Fashioning Fiction in Photography since 1990
MoMA QNS, The Museum of Modern Art, Queens
The Museum of Modern Art presents its first exhibition devoted exclusively to fashion photography, Fashioning Fiction in Photography since 1990. Organized by Susan Kismaric, Curator, and Eva Respini, Assistant Curator, Department of Photography, the exhibition is not a survey, but a focused critical consideration of a particularly inventive development in the 1990s, when the reciprocal influences of artistic and commercial photography effected a clear and consistent change within fashion photography. The exhibition demonstrates how the cinema and the amateur or personal photograph inspired the invention of a new visual vocabulary in fashion photography. On view from April 16 to June 28, 2004, Fashioning Fiction presents approximately 100 photographs from 13 photographers: Tina Barney, Cedric Buchet, Philip-Lorca diCorcia, Nan Goldin, Simon Leigh, Peter Lindbergh, Glen Luchford, Craig McDean, Steven Meisel, Cindy Sherman, Mario Sorrenti, Larry Sultan, Juergen Teller, and Ellen von Unwerth. All of the photographs were commissioned and published for editorial features in fashion magazines or for advertising campaigns.
Ms. Kismaric says, “While The Museum of Modern Art has consistently collected and exhibited works by fashion photographers, this is the first exhibition devoted solely to fashion photography, demonstrating what a significant and transitional time the 1990s were for the genre. At the root of the new imagery is the fashion industry’s shift from selling products to selling lifestyle. Photographers and advertisers responded to the changing commerce of fashion by abandoning descriptions of the season’s silhouettes and hemlines to tell stories about contemporary life.”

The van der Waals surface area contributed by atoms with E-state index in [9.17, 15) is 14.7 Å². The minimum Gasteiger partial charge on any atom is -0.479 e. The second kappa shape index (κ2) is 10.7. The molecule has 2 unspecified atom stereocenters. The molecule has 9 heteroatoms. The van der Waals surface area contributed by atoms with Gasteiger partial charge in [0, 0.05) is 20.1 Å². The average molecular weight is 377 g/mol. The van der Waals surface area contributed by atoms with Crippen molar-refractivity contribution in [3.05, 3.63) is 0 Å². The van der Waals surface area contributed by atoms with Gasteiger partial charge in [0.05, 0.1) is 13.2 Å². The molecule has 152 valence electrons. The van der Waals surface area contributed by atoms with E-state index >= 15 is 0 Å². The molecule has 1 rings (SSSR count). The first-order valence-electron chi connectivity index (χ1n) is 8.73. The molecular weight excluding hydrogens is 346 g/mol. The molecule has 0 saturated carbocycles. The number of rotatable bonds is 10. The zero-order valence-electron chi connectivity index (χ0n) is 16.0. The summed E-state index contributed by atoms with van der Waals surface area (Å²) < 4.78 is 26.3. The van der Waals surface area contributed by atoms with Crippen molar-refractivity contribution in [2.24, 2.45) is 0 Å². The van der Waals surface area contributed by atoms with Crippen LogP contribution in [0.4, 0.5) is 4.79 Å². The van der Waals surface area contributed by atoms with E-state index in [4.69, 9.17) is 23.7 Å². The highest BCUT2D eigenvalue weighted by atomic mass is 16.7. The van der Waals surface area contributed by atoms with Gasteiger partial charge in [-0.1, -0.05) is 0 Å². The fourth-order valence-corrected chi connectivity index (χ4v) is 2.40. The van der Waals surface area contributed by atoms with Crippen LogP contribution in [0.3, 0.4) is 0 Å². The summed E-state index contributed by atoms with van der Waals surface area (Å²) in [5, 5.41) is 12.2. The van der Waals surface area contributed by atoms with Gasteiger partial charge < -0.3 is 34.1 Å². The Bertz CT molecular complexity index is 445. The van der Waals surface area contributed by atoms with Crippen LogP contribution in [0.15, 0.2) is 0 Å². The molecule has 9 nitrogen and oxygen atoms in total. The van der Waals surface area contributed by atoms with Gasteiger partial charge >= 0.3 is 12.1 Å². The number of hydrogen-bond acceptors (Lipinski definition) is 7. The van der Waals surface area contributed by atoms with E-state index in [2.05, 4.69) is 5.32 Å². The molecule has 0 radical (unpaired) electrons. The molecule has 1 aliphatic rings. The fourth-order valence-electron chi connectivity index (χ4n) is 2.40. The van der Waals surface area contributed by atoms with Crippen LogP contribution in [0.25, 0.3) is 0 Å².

>"MR. LINDBERGH’S MEMORABLY CINEMATIC IMAGE OF A MODEL IN A COCKTAIL DRESS WALKING ALONG A DUSTY RANCHLAND ROAD, ACCOMPANIED BY A MARTIAN, MIGHT HAVE BEEN A LOGICAL PLACE TO START; IT WAS MADE IN 1990."
Ms. Respini says, “Fashion photography in the 1990s is marked by a desire to communicate narratives outside the world of fashion. Like fashion, photography relies and thrives on change, not only through advances in technology but, more importantly, through the countless shifting cultural, social, and economic forces. These works demonstrate a convergence and exchange of narrative conventions and techniques.”
>Roberta Smith (The New York Times, 2004)
In the 1990s, as the culture was increasingly informed by images from television, film, music videos, the Internet, comics, graffiti and art, the magazine publishing industry expanded. The development of desktop publishing and an explosion of new magazines geared towards visually sophisticated and savvy consumer-readers cultivated an intersection of art, fashion, and youth culture. These magazines fostered the work of photographers, stylists, and editors who were influenced by the cinema or the personal photograph to express ideas and construct narratives that spoke to their generation, creating story lines that imbued the images with dramatic complexity and contributed to the aura of personal intimacy and authenticity.
In her 2004 feature "Images of Fashion Tiptoe Into The Modern' published in The New York Times, journalist Roberta Smith explained: "[The exhibition] 'Fashioning Fiction" rolls out a title that could conceivably encompass any number of contemporary artist-photographers, including Peter Lindbergh, Jeff Wall, Anna Gaskell, and Jessica Craig-Martin. Instead, it serves up a thinly sliced canapé that mixes images by 13 artists and fashion photographers; all were originally published in advertising or editorial pages of magazines. Hung against expanses of breathless hush and white walls, little of the work sustains the concentration we are invited to give it. It wants company.
But no. In a time when dozens of new magazines –The Face, Dutch, ID and Index– have mingled coverage of fashion, art and music, this exhibition limits itself primarily to mainstream American fashion magazines, especially W and Harper’s Bazaar. It covers a time when sexual innuendo is turned to ever higher volumes but omits Bruce Weber.
Purporting to cover work since 1990, the exhibition jumps back to the mid-1980′s to include Nan Goldin’s antifashion images taken in the Russian baths on East 10th Street and published in The Village Voice, while ignoring other precedents. Otherwise, nearly everything else dates from after 1997.